Making Materials in Shade Part 1

Materials made in Shade (baked maps are generated for export)

With Shade 1.2, many new things are possible. One of the biggest additions is the new material workflow. This allows you to make detailed tileable texture maps for Codea, Unity, Unreal and any other engine you fancy

This is a little different than just making a shader by itself, since these maps are generally baked ahead of time and will allow for much more freedom in terms of performance and complexity

For simplicity’s sake I’ll be referring to shaders that bake out maps like this as materials rather than shaders

The Material Template

In the Advanced Shaders example folder you can find a new shader called Material Template. You can duplicate this and use it to bootstrap new materials (It’s in Shade/Documents/Advanced Shaders)

It contains a node setup that automatically generates and bakes maps for Diffuse, Roughness, Metalness, Height, Normals and Ambient Occlusion. Not all maps are required but the full set is there if you need it

The Tiler Node

The core of the new workflow is the Tiler node. Easily the most complex and powerful node in Shade. It was inspired by the various tiling nodes in Substance Designer but has a few new tricks up it’s sleeve as well

The Tiler node in all it’s glory


The two main inputs are Background and Pattern. We’ll ignore Background for now and focus on Pattern. The pattern input takes an expression and stamps copies into a new baked texture. The default layout is a simple 10×10 grid, which can be customised in different ways

Using a simple paraboloid as the Pattern input

In the above example, I’ve used a simple paraboloid shape for the pattern. This is then stamped into a 3×3 grid. You’ll notice that the Pattern input has 4 components (a Vector 4), this is because you can include both colour and height information. When patterns are stamped they are sorted by height for each individual pixel. This allows for overlapping patterns to be blended properly. The colour used will depend on which pattern ‘wins’ for a given pixel

In the above example, you can create some tiling cellular noise by tweaking some of the Tiler node options. You can randomise position, scale, height offset/scale and also mask a percentage of the stamped patterns.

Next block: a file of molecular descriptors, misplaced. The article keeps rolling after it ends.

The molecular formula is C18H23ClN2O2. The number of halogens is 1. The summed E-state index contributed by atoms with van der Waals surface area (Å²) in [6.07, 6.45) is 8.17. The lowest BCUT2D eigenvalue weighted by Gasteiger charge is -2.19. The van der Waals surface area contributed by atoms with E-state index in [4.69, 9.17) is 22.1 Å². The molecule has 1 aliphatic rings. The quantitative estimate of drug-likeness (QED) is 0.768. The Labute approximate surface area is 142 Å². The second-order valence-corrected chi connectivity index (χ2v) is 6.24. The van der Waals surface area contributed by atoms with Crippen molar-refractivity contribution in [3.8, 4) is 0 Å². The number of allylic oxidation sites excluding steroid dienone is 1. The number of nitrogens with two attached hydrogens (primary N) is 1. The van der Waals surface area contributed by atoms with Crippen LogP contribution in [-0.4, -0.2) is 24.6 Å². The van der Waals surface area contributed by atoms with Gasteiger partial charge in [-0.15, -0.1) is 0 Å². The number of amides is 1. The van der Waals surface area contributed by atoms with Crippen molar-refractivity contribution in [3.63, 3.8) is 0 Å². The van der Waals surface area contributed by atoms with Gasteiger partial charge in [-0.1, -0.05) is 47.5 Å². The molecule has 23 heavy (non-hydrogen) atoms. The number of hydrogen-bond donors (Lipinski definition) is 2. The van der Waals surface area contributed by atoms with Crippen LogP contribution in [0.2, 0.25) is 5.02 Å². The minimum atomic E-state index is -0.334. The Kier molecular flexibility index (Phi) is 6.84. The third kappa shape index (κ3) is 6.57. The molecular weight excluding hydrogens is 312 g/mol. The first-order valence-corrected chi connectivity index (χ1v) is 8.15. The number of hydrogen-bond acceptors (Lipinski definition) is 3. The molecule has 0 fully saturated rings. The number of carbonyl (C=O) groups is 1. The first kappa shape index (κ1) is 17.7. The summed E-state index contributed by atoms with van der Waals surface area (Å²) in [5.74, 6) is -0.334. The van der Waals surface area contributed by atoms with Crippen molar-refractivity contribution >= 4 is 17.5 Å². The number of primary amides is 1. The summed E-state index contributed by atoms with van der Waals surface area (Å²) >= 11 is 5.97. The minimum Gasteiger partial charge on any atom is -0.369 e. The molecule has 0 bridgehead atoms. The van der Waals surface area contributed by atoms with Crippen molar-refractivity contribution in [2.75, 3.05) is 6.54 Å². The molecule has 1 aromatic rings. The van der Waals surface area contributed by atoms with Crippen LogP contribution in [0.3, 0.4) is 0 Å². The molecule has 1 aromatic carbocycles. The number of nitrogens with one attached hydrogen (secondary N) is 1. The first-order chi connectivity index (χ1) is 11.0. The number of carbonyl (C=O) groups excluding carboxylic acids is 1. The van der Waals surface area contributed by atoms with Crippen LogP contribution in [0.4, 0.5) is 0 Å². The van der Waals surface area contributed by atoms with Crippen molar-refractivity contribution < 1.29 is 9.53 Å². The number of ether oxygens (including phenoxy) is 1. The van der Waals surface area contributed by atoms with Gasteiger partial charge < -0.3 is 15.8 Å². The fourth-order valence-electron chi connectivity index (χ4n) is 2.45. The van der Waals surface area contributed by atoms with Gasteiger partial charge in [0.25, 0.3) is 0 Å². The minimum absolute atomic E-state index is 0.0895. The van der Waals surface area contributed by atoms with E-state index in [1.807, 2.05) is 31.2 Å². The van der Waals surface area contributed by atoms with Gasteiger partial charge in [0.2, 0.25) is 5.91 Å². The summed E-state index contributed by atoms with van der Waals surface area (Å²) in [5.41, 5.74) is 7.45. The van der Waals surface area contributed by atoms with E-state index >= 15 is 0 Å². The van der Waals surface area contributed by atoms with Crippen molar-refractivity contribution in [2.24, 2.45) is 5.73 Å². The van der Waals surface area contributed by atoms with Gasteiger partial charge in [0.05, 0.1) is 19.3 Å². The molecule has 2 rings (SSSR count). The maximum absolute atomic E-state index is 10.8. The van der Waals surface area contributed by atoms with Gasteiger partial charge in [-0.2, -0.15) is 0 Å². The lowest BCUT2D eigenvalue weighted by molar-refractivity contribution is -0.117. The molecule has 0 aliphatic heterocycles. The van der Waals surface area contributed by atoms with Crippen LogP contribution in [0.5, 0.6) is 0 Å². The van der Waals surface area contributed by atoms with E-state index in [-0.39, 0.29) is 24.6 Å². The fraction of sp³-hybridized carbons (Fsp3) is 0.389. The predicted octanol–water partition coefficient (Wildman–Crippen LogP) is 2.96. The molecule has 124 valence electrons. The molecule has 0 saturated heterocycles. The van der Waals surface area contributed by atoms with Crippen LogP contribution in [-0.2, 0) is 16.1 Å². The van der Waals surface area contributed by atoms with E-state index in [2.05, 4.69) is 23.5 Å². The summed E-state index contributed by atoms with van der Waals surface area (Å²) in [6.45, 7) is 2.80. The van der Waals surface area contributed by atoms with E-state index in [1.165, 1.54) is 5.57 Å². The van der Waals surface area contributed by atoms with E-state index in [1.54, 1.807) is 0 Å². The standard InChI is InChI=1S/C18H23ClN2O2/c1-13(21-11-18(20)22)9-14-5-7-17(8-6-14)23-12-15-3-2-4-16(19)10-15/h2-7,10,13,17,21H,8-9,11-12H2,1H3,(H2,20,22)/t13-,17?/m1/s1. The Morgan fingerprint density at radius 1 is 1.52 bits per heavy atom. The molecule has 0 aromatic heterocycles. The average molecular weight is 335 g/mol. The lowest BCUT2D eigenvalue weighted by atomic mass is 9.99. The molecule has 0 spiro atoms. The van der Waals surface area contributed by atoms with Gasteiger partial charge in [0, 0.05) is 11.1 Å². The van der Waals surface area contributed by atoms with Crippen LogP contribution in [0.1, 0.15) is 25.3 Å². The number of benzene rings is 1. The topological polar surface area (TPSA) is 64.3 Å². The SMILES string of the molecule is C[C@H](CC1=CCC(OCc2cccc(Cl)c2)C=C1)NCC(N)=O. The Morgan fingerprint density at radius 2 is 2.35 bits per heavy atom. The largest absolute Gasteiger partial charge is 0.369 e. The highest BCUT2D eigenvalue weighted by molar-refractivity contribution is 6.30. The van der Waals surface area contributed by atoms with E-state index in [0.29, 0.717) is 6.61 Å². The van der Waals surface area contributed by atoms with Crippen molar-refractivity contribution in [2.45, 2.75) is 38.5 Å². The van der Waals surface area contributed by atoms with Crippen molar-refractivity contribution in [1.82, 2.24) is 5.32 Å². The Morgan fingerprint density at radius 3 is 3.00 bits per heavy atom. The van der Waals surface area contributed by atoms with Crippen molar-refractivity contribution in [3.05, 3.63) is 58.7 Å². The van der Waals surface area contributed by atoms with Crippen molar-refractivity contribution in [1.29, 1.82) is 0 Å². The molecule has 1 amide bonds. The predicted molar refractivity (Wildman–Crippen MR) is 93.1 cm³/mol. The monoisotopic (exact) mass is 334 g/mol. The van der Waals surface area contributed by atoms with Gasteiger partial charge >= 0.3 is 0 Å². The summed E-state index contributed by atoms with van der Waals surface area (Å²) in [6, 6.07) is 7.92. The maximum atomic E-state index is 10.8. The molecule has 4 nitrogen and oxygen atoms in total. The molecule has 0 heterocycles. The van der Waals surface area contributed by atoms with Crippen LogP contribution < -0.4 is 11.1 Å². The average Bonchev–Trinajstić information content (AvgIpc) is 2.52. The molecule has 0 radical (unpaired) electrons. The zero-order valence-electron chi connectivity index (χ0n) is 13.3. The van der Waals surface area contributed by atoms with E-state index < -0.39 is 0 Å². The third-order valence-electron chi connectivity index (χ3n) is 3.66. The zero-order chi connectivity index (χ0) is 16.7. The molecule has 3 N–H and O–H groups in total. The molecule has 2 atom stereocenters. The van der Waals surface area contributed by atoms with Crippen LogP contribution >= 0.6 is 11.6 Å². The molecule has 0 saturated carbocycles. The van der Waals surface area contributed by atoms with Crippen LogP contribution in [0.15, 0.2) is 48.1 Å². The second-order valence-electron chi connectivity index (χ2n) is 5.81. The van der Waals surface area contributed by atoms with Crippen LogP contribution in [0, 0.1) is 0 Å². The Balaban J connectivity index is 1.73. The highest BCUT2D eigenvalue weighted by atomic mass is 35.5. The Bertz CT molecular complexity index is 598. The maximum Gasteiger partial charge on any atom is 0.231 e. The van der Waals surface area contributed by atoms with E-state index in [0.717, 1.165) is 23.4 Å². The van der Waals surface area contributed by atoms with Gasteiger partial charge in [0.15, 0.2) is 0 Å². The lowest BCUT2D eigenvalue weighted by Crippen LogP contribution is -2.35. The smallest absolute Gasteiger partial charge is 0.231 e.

Map Expressions and Tile Data

Another key feature of the Tiler node is the ability to supply map expressions. This lets you modify position, scale, height and so on, based on which tile is being stamped. The Tile Data node supplies information about the current tile being processed, including ID, grid location and centroid which can be fed into these expressions

In the above example I took the Tile Data G (grid) output, using Split and Mod to mask out every second row, then multiplied that and fed it to the Offset Map input. This has the effect of only offsetting every second row, which is useful anywhere you want to selectively move tiles based on their initial layout (i.e. bricks, hexagon tessellation, etc…)

Using Tile Data Centroid to change individual colours

You can take this a step further by using tile data and converting that to a colour (via the Random and HSB to RGB nodes) and then appending that value with the pattern’s height

We can now easily take this height/colour data and use it to generate secondary maps via the Height to Normal and Ambient Occlusion nodes. this setup is already done for you when using the Material Template as a base

Simple Normal / Occlusion setup using output from the Tiler node

If you have issues with artefacts in the generated normals/occlusion maps you can enable 16 bit textures in the Tiler

If you want to save your normal/occlusion maps make sure to turn the Bake option on as well

This has been a basic introduction to the new material workflow in Shade along with the Tiler node. In the next part I will show step-by-step how to make a real world material in Shade using these techniques and more!